All-Too-Human Shield: Bodyguard (2018)
At some point, a disturbing notion has to cross the mind of anyone who’s been assigned a bodyguard: who protects me from my protector? If that bodyguard decides he doesn’t like what he learns about his charge, it’s inevitable that he’ll ask himself, why should I protect this person?
These questions and more underlie Bodyguard, a BBC prestige production that was a huge hit in its home country and has now come to America’s shores on Netflix.
Police Sergeant David Budd (Richard Madden: Game of Thrones) is a member of the Metropolitan Police’s Royalty and Specialist Protection branch, the British answer to the U.S. Secret Service. He’s a veteran of the latest Afghan War whose PTSD mixes exceedingly poorly with stress. Budd is separated from his pretty wife Vicky (Sophie Rundle: The Bletchley Circle, Episodes), a nurse who’s the mother of his two cute kids and one of many sources of extra stress in his life.
When we first meet Budd, he’s busy preventing the suicide bombing of a London-bound train, trying to talk down both the apparently terrified female bomber and his Met colleagues, who want to terminate her. As a reward for his heroics, Budd is assigned to lead the personal protective detail for Home Secretary Julia Montague (Keeley Hawes: The Casual Vacancy, The Durrells of Corfu). She’s sponsoring in Parliament a highly reviled bill that will, in effect, let the security services eavesdrop on all UK-based internet traffic. And by the way, she’s also a schemer with her eyes set on 10 Downing Street and a full-throated advocate of Britain’s part in the same Afghan War that left Budd physically and emotionally scarred.
Stress? Oh, yes. The end of Budd’s rope, already near at hand at the start of the series, inches ever closer over the course of six hour-long episodes.
Montague’s surrounded by a nest of bickering, backstabbing vipers, all of whom seem to have at least one hidden agenda. A terrorist attack erupts in nearly every episode; the astute among you will quickly be wondering if they’re what they purport to be. Could the Home Secretary be creating the problem her bill is meant to address? Are the police and security services too busy engaging in intramural knife fights to counter the terrorists, or are the attacks a product of the knife-fighting? Is Budd going to protect Montague or assassinate her (or both)? Everybody’s up to something and all things seem possible until a neck-snapping twist in episode three rearranges the game board.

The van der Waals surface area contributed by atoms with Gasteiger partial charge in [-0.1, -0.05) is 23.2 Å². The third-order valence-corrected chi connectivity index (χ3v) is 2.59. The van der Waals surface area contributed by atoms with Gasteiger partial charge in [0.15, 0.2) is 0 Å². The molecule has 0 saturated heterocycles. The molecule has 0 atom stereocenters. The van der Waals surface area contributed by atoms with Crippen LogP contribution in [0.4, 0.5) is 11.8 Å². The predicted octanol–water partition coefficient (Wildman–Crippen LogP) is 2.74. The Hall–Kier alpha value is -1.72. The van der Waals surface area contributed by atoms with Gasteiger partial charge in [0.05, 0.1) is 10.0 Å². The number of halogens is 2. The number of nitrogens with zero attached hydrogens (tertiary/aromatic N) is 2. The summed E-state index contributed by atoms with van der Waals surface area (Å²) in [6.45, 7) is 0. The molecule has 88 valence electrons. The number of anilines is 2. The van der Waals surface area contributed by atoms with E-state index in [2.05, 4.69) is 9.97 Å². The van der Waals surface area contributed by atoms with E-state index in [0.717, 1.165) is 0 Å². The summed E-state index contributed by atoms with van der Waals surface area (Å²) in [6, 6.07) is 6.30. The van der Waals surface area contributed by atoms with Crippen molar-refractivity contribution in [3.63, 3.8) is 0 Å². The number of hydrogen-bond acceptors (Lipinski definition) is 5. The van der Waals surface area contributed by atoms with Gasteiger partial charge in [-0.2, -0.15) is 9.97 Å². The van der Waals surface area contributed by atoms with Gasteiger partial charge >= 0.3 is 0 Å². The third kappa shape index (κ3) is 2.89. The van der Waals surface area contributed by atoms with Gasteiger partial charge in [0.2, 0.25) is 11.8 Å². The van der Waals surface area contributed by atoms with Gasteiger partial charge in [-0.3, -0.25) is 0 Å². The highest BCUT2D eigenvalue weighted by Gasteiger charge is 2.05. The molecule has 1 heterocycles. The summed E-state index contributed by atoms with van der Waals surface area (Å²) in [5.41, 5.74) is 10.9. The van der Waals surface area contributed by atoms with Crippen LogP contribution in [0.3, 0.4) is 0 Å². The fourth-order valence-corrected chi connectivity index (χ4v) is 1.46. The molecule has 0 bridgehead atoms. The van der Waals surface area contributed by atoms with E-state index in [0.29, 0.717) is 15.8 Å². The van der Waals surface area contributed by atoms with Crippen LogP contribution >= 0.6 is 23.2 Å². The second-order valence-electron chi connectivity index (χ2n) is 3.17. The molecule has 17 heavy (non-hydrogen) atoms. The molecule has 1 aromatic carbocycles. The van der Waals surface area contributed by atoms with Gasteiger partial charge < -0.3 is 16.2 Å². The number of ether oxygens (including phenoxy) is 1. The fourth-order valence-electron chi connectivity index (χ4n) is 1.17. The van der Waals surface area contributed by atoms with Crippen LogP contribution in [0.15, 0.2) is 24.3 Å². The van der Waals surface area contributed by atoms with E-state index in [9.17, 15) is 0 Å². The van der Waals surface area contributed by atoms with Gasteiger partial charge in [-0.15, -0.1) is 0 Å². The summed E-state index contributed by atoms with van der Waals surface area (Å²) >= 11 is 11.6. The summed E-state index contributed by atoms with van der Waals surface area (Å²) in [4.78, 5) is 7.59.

Madden plays Budd as a man wound so tight, his teeth must hurt. He’s a bundle of nerves that become increasingly frayed as work and personal crises pile on top of a psyche no longer prepared to deal with them. This could get tiresome if not for the fact that when he’s allowed to unclench a little, he can be an okay bloke and a loving father still yearning for his almost-lost wife.
Hawes’ Montague is more of a type: the flinty-but-ultimately-brittle Driven Woman who finds a small measure of redemption at the hands of a good man. Hawes—who’s been in the business since she was thirteen—is too good an actress not to make the most of what she’s been given, but there’s only so much she can do with a character you’re meant to hate from the start.
The British are past masters at portraying subterranean political intrigue on the page and screen, a talent that keeps Bodyguard working even in its daffier moments. The ministers, pols, spooks, coppers, aides, and hard men who crowd the screen (the cast is ginormous) all look like the critters they’re supposed to be and say the kinds of things you’ve heard their real-life counterparts say on TV.
That twist I mentioned drastically changes the emphasis of the series, however. The first three episodes play as inside politics mixed with romantic suspense; the last three become a crime thriller that sometimes trips over its own cleverness and misdirection, leading to more than a few “really?” moments.
This isn’t the 1992 Costner/Houston epic with almost the same name; there are no pop divas, concerts, or obsessed stalkers. However, it’s also not a documentary. Regulations and procedure are disregarded freely, everything looks a bit nicer than it probably should (even Budd’s bachelor apartment isn’t the expected plague pit), and some of Budd’s exploits in the last two episodes veer close to superheroics.
But this isn’t supposed to be an Inside the Metropolitan Police special on the History Channel, right? It’s a big-budget political-soap-opera-cum-thriller set in the dark jungles of Whitehall. Ooh, a bomb! Ahh, a kiss! Don’t open that briefcase! That’s what this show is for. Because it’s the BBC, you know it’ll be well-acted, look great, and will hit all its marks. And because it’s on Netflix, you can take as little or as much of it as you want in one go. If all this sounds good to you, by all means add it to your watch list. Don’t take it too seriously and you’ll have a good time.
*images courtesy of Netflix